Walking into a room in Uyuni Bolivia and not feeling cold is an unusual experience. With an average June temperature below zero degrees Celsius, the air feels chilly even at massive events. Nevertheless, this 2nd of June, during the forum “Royal Quinoa: Towards a Participative Agenda in Bolivia”, a wave of warmth spread throughout the venue. It came from the beaming faces of 250 very satisfied quinoa producers.
The Royal Quinoa producers were satisfied with the achievements of the day. Fernando Peñarrieta, Vice-minister of Internal Commerce and Exportations, and Armando Sánchez, Representative of the Ministery of Rural Development and Lands, pointed out the importance of working with the Regulations for Denominations of Origin for Royal Quinoa. Such a denomination will in the near future make this product distinctive, with characteristics linked to the geographic area in which it is produced. This will also secure its commercial and brand stability.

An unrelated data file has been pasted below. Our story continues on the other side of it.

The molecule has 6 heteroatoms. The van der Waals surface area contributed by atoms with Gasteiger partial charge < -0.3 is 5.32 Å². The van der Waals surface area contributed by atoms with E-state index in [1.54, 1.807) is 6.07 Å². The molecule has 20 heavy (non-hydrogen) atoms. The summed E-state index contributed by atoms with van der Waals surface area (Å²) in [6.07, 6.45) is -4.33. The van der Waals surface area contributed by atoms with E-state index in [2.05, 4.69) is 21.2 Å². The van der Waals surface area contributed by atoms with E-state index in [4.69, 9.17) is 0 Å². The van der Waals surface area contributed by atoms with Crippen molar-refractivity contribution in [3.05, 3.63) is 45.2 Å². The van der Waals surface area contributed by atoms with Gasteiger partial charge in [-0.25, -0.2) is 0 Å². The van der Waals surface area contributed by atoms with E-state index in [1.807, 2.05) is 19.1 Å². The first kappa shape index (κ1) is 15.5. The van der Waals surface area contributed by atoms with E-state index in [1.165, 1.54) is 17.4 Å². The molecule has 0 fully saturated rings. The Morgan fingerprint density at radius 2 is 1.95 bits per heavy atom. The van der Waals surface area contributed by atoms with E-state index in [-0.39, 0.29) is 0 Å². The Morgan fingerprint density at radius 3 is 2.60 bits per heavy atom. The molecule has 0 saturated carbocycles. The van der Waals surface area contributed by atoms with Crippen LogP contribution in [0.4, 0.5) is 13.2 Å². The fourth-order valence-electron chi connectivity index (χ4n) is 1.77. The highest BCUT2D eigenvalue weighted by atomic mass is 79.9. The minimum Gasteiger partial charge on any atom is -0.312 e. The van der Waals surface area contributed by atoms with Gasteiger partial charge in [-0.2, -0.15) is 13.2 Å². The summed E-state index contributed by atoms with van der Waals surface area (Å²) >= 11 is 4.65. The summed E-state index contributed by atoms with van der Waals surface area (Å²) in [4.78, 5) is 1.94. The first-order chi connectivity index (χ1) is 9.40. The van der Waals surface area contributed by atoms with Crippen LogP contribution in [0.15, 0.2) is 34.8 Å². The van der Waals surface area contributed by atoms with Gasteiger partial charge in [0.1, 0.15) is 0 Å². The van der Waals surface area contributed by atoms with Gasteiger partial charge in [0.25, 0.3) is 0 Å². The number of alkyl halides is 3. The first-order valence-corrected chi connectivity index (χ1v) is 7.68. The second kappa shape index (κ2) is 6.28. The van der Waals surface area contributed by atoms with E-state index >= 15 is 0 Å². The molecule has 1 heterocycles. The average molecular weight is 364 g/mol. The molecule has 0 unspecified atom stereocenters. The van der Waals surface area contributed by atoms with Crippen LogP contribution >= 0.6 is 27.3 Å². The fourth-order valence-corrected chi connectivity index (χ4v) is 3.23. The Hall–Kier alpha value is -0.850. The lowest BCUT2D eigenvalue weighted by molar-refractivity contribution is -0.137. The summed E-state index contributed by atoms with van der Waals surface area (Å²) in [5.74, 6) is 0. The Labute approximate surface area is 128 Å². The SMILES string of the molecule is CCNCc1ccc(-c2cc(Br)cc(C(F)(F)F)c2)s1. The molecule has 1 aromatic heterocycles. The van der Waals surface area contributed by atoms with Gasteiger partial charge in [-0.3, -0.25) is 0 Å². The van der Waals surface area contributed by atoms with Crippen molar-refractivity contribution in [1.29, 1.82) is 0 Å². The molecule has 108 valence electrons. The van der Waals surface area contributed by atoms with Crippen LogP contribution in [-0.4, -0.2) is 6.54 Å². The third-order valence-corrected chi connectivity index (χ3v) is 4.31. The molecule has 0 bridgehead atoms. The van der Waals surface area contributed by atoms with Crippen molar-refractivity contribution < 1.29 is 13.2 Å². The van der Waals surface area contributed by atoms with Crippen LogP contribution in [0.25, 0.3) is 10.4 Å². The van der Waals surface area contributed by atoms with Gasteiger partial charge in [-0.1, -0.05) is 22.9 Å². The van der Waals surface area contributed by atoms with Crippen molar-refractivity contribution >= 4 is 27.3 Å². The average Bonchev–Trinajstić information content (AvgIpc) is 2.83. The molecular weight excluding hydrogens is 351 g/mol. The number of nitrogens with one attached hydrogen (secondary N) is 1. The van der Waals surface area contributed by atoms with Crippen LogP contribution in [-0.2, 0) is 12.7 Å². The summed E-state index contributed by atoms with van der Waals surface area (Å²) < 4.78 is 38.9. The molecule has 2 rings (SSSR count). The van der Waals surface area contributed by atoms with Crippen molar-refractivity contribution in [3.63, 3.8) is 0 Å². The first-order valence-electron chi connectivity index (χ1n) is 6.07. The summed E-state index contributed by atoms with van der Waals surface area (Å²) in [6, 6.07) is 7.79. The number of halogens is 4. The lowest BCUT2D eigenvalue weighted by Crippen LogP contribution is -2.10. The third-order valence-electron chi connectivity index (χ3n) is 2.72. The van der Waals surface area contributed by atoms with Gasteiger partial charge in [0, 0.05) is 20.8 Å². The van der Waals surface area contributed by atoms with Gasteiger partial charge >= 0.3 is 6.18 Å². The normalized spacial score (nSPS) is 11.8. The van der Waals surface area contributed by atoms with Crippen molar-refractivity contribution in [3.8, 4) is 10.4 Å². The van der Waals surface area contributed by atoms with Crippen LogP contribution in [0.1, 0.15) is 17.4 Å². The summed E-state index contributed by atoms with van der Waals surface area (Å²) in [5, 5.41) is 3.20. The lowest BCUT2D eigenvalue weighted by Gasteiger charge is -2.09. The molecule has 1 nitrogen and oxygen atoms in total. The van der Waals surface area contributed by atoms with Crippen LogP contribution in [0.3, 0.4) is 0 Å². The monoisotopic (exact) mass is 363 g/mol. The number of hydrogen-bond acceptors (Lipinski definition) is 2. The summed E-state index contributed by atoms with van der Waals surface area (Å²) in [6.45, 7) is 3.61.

The regulations document has come a long way. Innovare, with the support of Hivos, started its development and strategy in 2015 through a participative multi-actor process within the project: “Systems of Innovation: Quinoa-based landscapes in Bolivia”.
The need to come up with this document dates back to 2013 as a result of the crisis in Quinoa prices. That year, the product jumped to Bs 2.000/qq and then plummeted to its present price of Bs. 250/qq. There was an urgent need to create a price standard that would justify its production and normalize the local economy. Now, the product is again at the center of attention through a new Hivos platform called “Sustainable Diets”.
The project seeks to support national and international advocacy and civil society agendas within the food system so that sustainable diets become more affordable for low-income rural and urban citizens. The idea is to work on more sustainable production and put public policies into practice that promote sustainable diets and more responsible consumption in Bolivia. Then it will scale up to include other parts of Latin America over the next 5 years.
Hivos pursues a green economy where energy is mostly produced locally by individuals, where small farmers have access to large markets, where the poorest do not bear the biggest burden of climate change and where plant and animal species whose economic value is not immediately apparent, are protected. A green economy is a fair economy that has no expiry date.
Read this news item in Spanish.
Photo: Froilan Quino / Hivos